State of Smoking in the United States
Party to the FCTC:
Since the FCTC:
- Smoking reduction: The percentage of adult smokers in the US has decreased from 21.6 percent in 2003 to 18.5 percent in 2015.
- Bans: Since 2003, bans have been enacted on smoking in all enclosed workplaces, including bars and restaurants in 25 states. Eleven additional states have adopted smoking bans with exceptions for specific locations.
- Health warnings: Since 2005, the US enacted warning labels that cover at least 30 percent of tobacco packaging.
- Tobacco tax rates: The current median tobacco US state-local tax rate is $1.60 per pack. The federal cigarette tax is $1.01 per pack.
Tobacco products in the United States are regulated by the Food and Drug Administration (FDA) under the Family Smoking Prevention and Tobacco Control Act (Tobacco Control Act). Under the Tobacco Control Act, all cigarettes, smokeless tobacco, e-cigarettes, heat-not-burn, and all other products and accessories made or derived from tobacco must receive a marketing authorization from the FDA. All tobacco products carry warning labels and advertising is restricted, but state and local governments often pass additional restrictions on smoking, particularly concerning age limits, advertising, and public smoking. Cigarettes with a characterizing flavor are banned. The FDA has proposed regulating menthol and the nicotine content of combusted cigarettes.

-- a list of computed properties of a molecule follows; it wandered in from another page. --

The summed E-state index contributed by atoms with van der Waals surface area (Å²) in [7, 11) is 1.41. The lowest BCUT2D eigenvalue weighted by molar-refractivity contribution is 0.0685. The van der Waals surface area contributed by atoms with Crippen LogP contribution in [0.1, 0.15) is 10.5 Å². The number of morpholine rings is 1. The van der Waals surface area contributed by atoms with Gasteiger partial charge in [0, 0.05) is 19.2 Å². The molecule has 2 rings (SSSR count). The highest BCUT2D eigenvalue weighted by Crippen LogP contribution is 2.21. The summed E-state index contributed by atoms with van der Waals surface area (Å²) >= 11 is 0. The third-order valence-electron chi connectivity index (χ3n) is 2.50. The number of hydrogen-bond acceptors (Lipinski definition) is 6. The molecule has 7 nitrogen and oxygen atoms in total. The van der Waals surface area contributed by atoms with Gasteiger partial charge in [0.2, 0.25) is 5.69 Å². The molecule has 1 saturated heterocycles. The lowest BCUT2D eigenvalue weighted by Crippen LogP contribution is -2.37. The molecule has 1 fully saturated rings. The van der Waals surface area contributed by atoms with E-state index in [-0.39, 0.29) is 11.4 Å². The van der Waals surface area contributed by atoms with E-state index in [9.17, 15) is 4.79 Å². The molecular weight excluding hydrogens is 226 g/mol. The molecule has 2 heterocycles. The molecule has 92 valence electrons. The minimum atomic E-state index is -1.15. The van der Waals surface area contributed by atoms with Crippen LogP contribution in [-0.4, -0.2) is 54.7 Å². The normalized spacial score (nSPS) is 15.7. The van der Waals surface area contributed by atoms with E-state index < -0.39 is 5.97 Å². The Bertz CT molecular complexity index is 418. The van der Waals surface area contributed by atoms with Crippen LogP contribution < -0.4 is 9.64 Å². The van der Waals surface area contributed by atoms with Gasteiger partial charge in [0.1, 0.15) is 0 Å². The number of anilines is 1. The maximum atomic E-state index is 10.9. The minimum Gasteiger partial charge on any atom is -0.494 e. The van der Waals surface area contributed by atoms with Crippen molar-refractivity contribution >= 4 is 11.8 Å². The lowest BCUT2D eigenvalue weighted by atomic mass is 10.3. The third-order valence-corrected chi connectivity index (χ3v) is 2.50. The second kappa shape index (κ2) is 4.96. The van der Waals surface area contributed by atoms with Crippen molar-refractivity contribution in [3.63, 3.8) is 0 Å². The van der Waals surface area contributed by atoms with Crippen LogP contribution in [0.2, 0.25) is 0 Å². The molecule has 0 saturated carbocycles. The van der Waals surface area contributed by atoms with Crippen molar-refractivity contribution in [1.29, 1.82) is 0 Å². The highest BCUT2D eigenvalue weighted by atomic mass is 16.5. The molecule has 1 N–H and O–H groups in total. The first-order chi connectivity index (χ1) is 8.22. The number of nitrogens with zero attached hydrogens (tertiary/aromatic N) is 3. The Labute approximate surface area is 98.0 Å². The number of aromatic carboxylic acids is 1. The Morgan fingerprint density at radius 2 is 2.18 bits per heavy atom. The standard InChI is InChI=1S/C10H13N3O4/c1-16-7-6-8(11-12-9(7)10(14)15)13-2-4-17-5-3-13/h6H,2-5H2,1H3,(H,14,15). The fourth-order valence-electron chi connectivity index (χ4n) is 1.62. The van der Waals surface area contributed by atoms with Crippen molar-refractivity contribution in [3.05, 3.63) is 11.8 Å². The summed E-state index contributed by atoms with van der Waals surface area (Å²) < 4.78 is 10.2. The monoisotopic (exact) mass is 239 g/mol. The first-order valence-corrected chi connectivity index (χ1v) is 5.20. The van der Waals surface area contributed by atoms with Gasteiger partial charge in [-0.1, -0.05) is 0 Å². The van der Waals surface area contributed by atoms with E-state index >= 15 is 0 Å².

Media coverage focuses on health risks of cigarette smoking, tobacco usage trends, smoking cessation, harm reduction methods, and the ever-changing regulatory environment.
Views of Alternatives to Smoking:
Americans have conflicting beliefs about alternatives. There is an ongoing debate over whether e-cigarettes are a healthier alternative and the risk of e-cigarettes as a gateway to traditional cigarettes for teenagers.
By the Numbers:
- Approximately 44 million people ages 18 and older currently smoke.
- 35 percent of Americans think the taxes on a pack of cigarettes is “about right”, 33 percent think it is “too high”, and 25 percent think it is “too low”.
- 40 percent of Americans think e-cigarettes are as bad as cigarettes or worse in 2015, up from 13 percent in 2012.
“The overwhelming amount of the death and disease attributable to tobacco is caused by addiction to cigarettes. Addiction causes long-term sustained use. But it’s exposure to the harmful chemicals [from combustion] that causes disease.”
– Scott Gottlieb, MD, Food and Drug Administration commissioner